Soviet books flooded the hemisphere. Students from Venezuela to Chile, from Cuba to Mexico City could be seen with their Soviet editions of Lenin and Marx, with the Russian novelists but also with volumes about other parts of the world. The impact of these books is incalculable, since they allowed generations of Latin Americans to study Marxist ideas and to read from the rich literary traditions of Russia and Central Asia. Latin American went in large numbers to the Eastern bloc to study. They were a familiar sight at the Patrice Lumumba University (Moscow) and the Moscow Institute for International Relations (MGIMO). The USSR and East Germany became a refuge for communists and other Left sympathisers who fled when one country after another fell to the dictatorships.


The fall of the USSR hit Cuba very hard, since its economy had come to rely upon trade with the Eastern bloc. The Cuban leadership watched with alarm as the USSR removed its troops from the island and as the USSR backed off from its commitments in Nicaragua and Angola. It seemed that the new government in the USSR – led by Gorbachev – was rolling back Soviet power in anticipation of a surrender to the West. This is precisely how Castro articulated it in 1991. In an interview with the Mexican journal Siempre, Castro offered his assessment of what was happening to the USSR – seventy years after the revolution. It is worthwhile to read the entire answer he gave when asked if the dissolution of the USSR was inevitable: “ I do not think that those changes were historically inevitable. I cannot think that way. I cannot adopt that fatalistic approach, because I do not think that the return to capitalism and the disappearance of the socialist field was inevitable. I think that subjective factors played an important role in this process. There were all kinds of mistakes, for example, the divorce from the masses. If we were to delve deeply into this subject, we would say that there were large ideological weaknesses because the masses moved away from the ideals of socialism, among which human solidarity is primary. The real values of socialism were being neglected, and the material questions received more attention as time went by. The ideological part of this kind of process was being neglected, while the materialistic part was being stressed. It suddenly appeared as if the objective of socialism, according to the statements, speeches, and documents, had focused only on improving the standard of living of the population every year: A little more cloth fabric, a little more cheese, a little more milk, a little more ham, more material stuff. To me, socialism is a total change in the life of the people and the establishment of new values and a new culture which should be based mainly on solidarity between people, not selfishness and individualism.”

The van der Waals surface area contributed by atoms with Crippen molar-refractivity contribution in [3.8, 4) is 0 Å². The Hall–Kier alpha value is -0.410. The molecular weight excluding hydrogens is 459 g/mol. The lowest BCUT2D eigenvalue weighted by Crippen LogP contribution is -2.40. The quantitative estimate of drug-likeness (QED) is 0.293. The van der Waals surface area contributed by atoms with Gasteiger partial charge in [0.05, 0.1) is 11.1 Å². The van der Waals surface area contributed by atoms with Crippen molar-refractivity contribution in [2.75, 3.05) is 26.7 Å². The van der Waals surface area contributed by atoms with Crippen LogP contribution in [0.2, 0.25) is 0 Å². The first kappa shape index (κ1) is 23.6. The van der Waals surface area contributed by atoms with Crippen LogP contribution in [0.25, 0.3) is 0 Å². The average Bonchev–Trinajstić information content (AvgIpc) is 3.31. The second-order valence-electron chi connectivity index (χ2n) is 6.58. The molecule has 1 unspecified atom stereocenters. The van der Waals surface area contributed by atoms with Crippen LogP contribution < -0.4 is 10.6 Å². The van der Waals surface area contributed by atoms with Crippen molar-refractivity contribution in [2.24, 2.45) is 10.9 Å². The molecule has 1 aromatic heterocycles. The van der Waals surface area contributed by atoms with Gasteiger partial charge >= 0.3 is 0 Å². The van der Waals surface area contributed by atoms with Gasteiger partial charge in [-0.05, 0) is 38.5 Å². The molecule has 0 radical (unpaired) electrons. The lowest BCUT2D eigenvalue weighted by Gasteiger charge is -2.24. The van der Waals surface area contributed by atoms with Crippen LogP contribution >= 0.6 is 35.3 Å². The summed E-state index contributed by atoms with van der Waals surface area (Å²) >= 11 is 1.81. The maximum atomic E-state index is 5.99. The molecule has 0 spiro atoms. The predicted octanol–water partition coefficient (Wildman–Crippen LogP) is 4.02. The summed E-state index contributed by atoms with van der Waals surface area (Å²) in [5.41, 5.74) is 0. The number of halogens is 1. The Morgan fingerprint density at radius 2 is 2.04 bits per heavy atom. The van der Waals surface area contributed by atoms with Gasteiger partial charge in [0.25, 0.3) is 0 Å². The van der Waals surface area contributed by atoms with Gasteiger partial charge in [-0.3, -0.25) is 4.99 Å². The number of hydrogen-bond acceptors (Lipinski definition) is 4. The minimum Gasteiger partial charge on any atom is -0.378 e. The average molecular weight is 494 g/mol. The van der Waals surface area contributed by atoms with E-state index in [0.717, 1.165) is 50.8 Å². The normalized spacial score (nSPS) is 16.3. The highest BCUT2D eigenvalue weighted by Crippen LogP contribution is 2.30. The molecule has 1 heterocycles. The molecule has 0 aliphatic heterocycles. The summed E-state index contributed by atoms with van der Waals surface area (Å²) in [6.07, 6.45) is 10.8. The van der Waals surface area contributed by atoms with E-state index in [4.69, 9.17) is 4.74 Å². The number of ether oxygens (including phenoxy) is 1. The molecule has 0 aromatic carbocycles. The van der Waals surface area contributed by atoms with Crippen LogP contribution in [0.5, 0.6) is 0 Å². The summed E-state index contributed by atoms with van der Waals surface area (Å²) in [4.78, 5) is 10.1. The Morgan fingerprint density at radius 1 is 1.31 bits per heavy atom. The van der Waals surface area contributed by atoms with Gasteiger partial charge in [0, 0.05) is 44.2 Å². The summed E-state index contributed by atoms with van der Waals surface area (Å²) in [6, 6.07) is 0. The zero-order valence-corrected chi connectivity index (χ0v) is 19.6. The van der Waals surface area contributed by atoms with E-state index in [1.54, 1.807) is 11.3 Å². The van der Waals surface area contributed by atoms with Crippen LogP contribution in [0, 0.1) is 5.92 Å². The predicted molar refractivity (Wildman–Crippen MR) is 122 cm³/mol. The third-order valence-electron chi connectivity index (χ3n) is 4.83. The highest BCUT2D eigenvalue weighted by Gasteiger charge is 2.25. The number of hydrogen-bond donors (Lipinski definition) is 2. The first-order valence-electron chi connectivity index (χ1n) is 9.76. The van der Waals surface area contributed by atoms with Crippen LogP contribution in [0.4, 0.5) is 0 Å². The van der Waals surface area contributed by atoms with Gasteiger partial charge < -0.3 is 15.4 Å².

Cuba – resilient and resourceful as ever – went into its Special Period and then recovered. It remains a small symbol of the spark of 1917, a spark that continues to inspire from Chile to Mexico.